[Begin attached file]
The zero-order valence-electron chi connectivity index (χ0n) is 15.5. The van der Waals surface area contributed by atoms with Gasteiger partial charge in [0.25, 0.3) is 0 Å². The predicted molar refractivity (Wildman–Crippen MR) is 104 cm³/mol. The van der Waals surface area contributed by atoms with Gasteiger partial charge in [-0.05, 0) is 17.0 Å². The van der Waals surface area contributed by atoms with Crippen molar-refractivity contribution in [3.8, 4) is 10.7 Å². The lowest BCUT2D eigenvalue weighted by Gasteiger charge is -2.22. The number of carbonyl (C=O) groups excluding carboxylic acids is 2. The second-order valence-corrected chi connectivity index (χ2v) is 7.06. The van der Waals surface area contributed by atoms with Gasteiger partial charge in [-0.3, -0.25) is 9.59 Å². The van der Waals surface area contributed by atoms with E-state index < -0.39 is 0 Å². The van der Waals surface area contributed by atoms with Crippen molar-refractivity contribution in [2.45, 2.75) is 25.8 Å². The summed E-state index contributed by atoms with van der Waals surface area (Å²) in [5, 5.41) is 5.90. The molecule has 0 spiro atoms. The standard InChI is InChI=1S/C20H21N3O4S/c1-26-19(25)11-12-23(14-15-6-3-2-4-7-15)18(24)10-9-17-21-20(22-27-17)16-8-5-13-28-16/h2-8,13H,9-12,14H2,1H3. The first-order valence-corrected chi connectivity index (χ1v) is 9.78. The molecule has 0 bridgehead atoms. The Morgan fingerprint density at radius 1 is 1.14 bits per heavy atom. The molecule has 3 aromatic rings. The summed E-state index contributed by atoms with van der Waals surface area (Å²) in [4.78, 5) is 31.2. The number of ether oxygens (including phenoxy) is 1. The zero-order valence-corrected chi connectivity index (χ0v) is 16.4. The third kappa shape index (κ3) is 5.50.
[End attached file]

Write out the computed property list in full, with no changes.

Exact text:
The zero-order valence-electron chi connectivity index (χ0n) is 15.5. The van der Waals surface area contributed by atoms with Gasteiger partial charge in [0.25, 0.3) is 0 Å². The predicted molar refractivity (Wildman–Crippen MR) is 104 cm³/mol. The van der Waals surface area contributed by atoms with Gasteiger partial charge in [-0.05, 0) is 17.0 Å². The van der Waals surface area contributed by atoms with Crippen molar-refractivity contribution in [3.8, 4) is 10.7 Å². The lowest BCUT2D eigenvalue weighted by Gasteiger charge is -2.22. The number of carbonyl (C=O) groups excluding carboxylic acids is 2. The second-order valence-corrected chi connectivity index (χ2v) is 7.06. The van der Waals surface area contributed by atoms with Gasteiger partial charge in [-0.3, -0.25) is 9.59 Å². The van der Waals surface area contributed by atoms with E-state index < -0.39 is 0 Å². The van der Waals surface area contributed by atoms with Crippen molar-refractivity contribution in [2.45, 2.75) is 25.8 Å². The summed E-state index contributed by atoms with van der Waals surface area (Å²) in [5, 5.41) is 5.90. The molecule has 0 spiro atoms. The standard InChI is InChI=1S/C20H21N3O4S/c1-26-19(25)11-12-23(14-15-6-3-2-4-7-15)18(24)10-9-17-21-20(22-27-17)16-8-5-13-28-16/h2-8,13H,9-12,14H2,1H3. The first-order valence-corrected chi connectivity index (χ1v) is 9.78. The molecule has 0 bridgehead atoms. The Morgan fingerprint density at radius 1 is 1.14 bits per heavy atom. The molecule has 3 aromatic rings. The summed E-state index contributed by atoms with van der Waals surface area (Å²) in [4.78, 5) is 31.2. The number of ether oxygens (including phenoxy) is 1. The zero-order valence-corrected chi connectivity index (χ0v) is 16.4. The third kappa shape index (κ3) is 5.50.